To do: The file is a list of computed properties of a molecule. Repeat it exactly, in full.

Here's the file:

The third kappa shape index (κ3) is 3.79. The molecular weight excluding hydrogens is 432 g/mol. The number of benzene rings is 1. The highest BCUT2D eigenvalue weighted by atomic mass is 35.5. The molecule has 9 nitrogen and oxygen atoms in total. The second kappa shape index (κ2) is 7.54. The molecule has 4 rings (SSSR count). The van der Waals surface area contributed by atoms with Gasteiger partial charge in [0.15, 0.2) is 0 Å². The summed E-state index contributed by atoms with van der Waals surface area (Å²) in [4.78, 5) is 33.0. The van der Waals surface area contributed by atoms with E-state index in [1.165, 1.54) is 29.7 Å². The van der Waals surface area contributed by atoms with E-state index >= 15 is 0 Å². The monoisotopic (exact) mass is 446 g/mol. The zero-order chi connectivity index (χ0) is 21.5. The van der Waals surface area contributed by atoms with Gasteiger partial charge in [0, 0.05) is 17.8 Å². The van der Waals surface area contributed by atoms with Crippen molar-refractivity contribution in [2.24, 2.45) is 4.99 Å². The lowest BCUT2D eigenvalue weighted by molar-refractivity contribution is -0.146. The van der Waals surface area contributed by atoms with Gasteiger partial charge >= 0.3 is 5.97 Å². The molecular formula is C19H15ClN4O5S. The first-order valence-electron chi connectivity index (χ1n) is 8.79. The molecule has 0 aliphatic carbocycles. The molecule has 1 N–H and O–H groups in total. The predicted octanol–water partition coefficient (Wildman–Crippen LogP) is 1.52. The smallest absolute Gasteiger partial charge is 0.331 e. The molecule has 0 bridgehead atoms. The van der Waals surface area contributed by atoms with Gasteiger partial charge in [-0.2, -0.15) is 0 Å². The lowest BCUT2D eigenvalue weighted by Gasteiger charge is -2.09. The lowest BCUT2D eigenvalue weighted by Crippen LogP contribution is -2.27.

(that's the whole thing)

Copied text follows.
The third kappa shape index (κ3) is 3.79. The molecular weight excluding hydrogens is 432 g/mol. The number of benzene rings is 1. The highest BCUT2D eigenvalue weighted by atomic mass is 35.5. The molecule has 9 nitrogen and oxygen atoms in total. The second kappa shape index (κ2) is 7.54. The molecule has 4 rings (SSSR count). The van der Waals surface area contributed by atoms with Gasteiger partial charge in [0.15, 0.2) is 0 Å². The summed E-state index contributed by atoms with van der Waals surface area (Å²) in [4.78, 5) is 33.0. The van der Waals surface area contributed by atoms with E-state index in [1.165, 1.54) is 29.7 Å². The van der Waals surface area contributed by atoms with E-state index >= 15 is 0 Å². The monoisotopic (exact) mass is 446 g/mol. The zero-order chi connectivity index (χ0) is 21.5. The van der Waals surface area contributed by atoms with Gasteiger partial charge in [0, 0.05) is 17.8 Å². The van der Waals surface area contributed by atoms with Crippen molar-refractivity contribution in [2.24, 2.45) is 4.99 Å². The lowest BCUT2D eigenvalue weighted by molar-refractivity contribution is -0.146. The van der Waals surface area contributed by atoms with Gasteiger partial charge >= 0.3 is 5.97 Å². The molecular formula is C19H15ClN4O5S. The first-order valence-electron chi connectivity index (χ1n) is 8.79. The molecule has 0 aliphatic carbocycles. The molecule has 1 N–H and O–H groups in total. The predicted octanol–water partition coefficient (Wildman–Crippen LogP) is 1.52. The smallest absolute Gasteiger partial charge is 0.331 e. The molecule has 0 bridgehead atoms. The van der Waals surface area contributed by atoms with Gasteiger partial charge in [-0.2, -0.15) is 0 Å². The lowest BCUT2D eigenvalue weighted by Gasteiger charge is -2.09. The lowest BCUT2D eigenvalue weighted by Crippen LogP contribution is -2.27.